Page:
12. Wahlster P, Goetghebeur M, Kriza C, Niederlander C, Kolominsky-Rabas P. Balancing costs and benefits at different stages of medical innovation: a systematic review of Multi-criteria decision analysis (MCDA). BMC Health Serv Res. 2015;15:262. doi:10.1186/s12913-015-0930-0
  13. von Schomberg R. A Vision of responsible research and innovation. In: Owen R, Bessant J, Heintz M, eds. Responsible Innovation: Managing the Responsible Emergence of Science and Innovation in Society. London: Wiley; 2013:51-74.
  14. Stilgoe J, Owen R, Macnaghten P. Developing a framework for responsible innovation. Res Policy. 2013;42(9):1568-1580. doi:10.1016/j.respol.2013.05.008
  15. Lehoux P, Pacifico Silva H, Pozelli Sabio R, Roncarolo F. The unexplored contribution of responsible innovation in health to Sustainable Development Goals. Sustainability. 2018;10(11):4015. doi:10.3390/su10114015
  16. Pacifico Silva H, Lehoux P, Miller FA, Denis JL. Introducing responsible innovation in health: a policy-oriented framework. Health Res Policy Syst. 2018;16(1):90. doi:10.1186/s12961-018-0362-5
  17. Stahl BC. Who is responsible for responsible innovation? lessons from an investigation into responsible innovation in health: Comment on "What health system challenges should responsible innovation in health address? Insights from an international scoping review." Int J Health Policy Manag. 2019;8(7):447-449. doi:10.15171/ijhpm.2019.32
  18. Pacifico Silva H, Lehoux P, Hagemeister N. Developing a tool to assess responsibility in health innovation: Results from an international Delphi study. Health Policy Technol. 2018;7(4):388-396. doi:10.1016/j.hlpt.2018.10.007
  19. Bolarinwa OA. Principles and methods of validity and reliability testing of questionnaires used in social and health science researches. Niger Postgrad Med J. 2015;22(4):195-201. doi:10.4103/1117-1936.173959
  20. Gwet KL. Handbook of Inter-Rater Reliability. 4th ed. Advanced Analytics, LLC; 2014.
  21. Zhao X, Liu JS, Deng K. Assumption behind intercoder reliability indices. In: Salmon CT, ed. Communication Yearbook 36. New York: Routledge; 2013:419-480.
  22. Quarfoot D, Levine RA. How robust are multirater interrater reliability indices to changes in frequency distribution? Am Stat. 2016;70(4):373-384. doi:10.1080/00031305.2016.1141708
  23. Wongpakaran N, Wongpakaran T, Wedding D, Gwet KL. A comparison of Cohen's Kappa and Gwet's AC1 when calculating inter-rater reliability coefficients: a study conducted with personality disorder samples. BMC Med Res Methodol. 2013;13:61. doi:10.1186/1471-2288-13-61
  24. Feinstein AR, Cicchetti DV. High agreement but low kappa: I. The problems of two paradoxes. J Clin Epidemiol. 1990;43(6):543-549. doi:10.1016/0895-4356(90)90158-l
  25. Landis JR, Koch GG. The measurement of observer agreement for categorical data. Biometrics. 1977;33(1):159-174.
  26. Hinkle DE, Wiersma W, Jurs SG. Applied Statistics for the Behavioral Sciences. Houghton Mifflin; 2003.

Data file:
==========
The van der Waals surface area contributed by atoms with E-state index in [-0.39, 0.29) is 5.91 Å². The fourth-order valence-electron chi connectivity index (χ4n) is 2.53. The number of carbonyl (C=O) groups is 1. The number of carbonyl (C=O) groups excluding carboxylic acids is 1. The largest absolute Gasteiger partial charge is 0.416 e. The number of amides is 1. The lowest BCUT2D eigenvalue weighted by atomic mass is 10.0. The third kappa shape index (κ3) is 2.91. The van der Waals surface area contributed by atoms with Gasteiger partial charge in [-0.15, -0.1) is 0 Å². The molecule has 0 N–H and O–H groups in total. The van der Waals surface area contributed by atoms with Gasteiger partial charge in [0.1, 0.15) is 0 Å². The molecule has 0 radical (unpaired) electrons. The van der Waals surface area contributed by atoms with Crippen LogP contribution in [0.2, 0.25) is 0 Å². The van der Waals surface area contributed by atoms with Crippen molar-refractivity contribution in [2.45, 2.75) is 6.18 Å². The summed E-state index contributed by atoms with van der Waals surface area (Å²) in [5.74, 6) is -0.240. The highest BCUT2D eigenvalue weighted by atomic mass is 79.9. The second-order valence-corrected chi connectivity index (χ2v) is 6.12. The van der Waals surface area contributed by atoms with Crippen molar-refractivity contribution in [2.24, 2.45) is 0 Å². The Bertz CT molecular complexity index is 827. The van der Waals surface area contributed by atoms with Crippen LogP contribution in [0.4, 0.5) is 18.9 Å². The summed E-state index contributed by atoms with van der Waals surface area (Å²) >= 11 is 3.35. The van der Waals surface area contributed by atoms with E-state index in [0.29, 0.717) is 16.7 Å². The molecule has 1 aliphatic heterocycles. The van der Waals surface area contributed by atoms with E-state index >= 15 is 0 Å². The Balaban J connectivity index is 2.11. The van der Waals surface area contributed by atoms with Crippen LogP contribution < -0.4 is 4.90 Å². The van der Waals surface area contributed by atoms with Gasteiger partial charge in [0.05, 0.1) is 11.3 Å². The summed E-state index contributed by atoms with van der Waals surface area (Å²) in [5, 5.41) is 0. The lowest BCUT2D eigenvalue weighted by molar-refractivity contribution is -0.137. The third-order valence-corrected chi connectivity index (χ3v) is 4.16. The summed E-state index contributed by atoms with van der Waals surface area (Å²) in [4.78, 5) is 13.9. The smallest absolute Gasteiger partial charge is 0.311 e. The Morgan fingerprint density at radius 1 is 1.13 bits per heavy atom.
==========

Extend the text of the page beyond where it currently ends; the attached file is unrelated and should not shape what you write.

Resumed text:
27. Polisena J, De Angelis G, Kaunelis D, Gutierrez-Ibarluzea I. Environmental impact assessment of a health technology: a scoping review. Int J Technol Assess Health Care. 2018;34(3):317-326. doi:10.1017/s0266462318000351
  28. Campion N, Thiel CL, Woods NC, Swanzy L, Landis AE, Bilec MM. Sustainable healthcare and environmental life-cycle impacts of disposable supplies: a focus on disposable custom packs. J Clean Prod. 2015;94:46-55. doi:10.1016/j.jclepro.2015.01.076
  29. Garau M, Devlin NJ. Using MCDA as a decision aid in health technology appraisal for coverage decisions: opportunities, challenges and unresolved questions. In: Marsh K, Goetghebeur M, Thokala P, Baltussen R, eds. Multi-Criteria Decision Analysis to Support Healthcare Decisions. Cham: Springer; 2017:277-298. doi:10.1007/978-3-319-47540-0_14
  30. Culyer AJ. Deliberative Processes in Decisions about Health Care Technologies: Combining Different Types of Evidence, Values, Algorithms and People. OHE Briefing, No. 48, June 2009. https://ssrn.com/abstract=2640171.
  31. Weyrauch T, Herstatt C. What is frugal innovation? three defining criteria. J Frugal Innov. 2016;2(1):1. doi:10.1186/s40669-016-0005-y
  32. Davis M, Laas K. "Broader impacts" or "responsible research and innovation"? a comparison of two criteria for funding research in science and engineering. Sci Eng Ethics. 2014;20(4):963-983. doi:10.1007/s11948-013-9480-1
  33. Robinson JC. Biomedical innovation in the era of health care spending constraints. Health Aff (Millwood). 2015;34(2):203-209. doi:10.1377/hlthaff.2014.0975
  34. Miller FA, Lehoux P, Peacock S, et al. How procurement judges the value of medical technologies: a review of healthcare tenders. Int J Technol Assess Health Care. 2019;35(1):50-55. doi:10.1017/s0266462318003756
  35. Rivard L, Lehoux P. When desirability and feasibility go hand in hand: innovators’ perspectives on what is and is not responsible innovation in health. J Responsible Innov. 2020;7(1):76-95. doi:10.1080/23299460.2019.1622952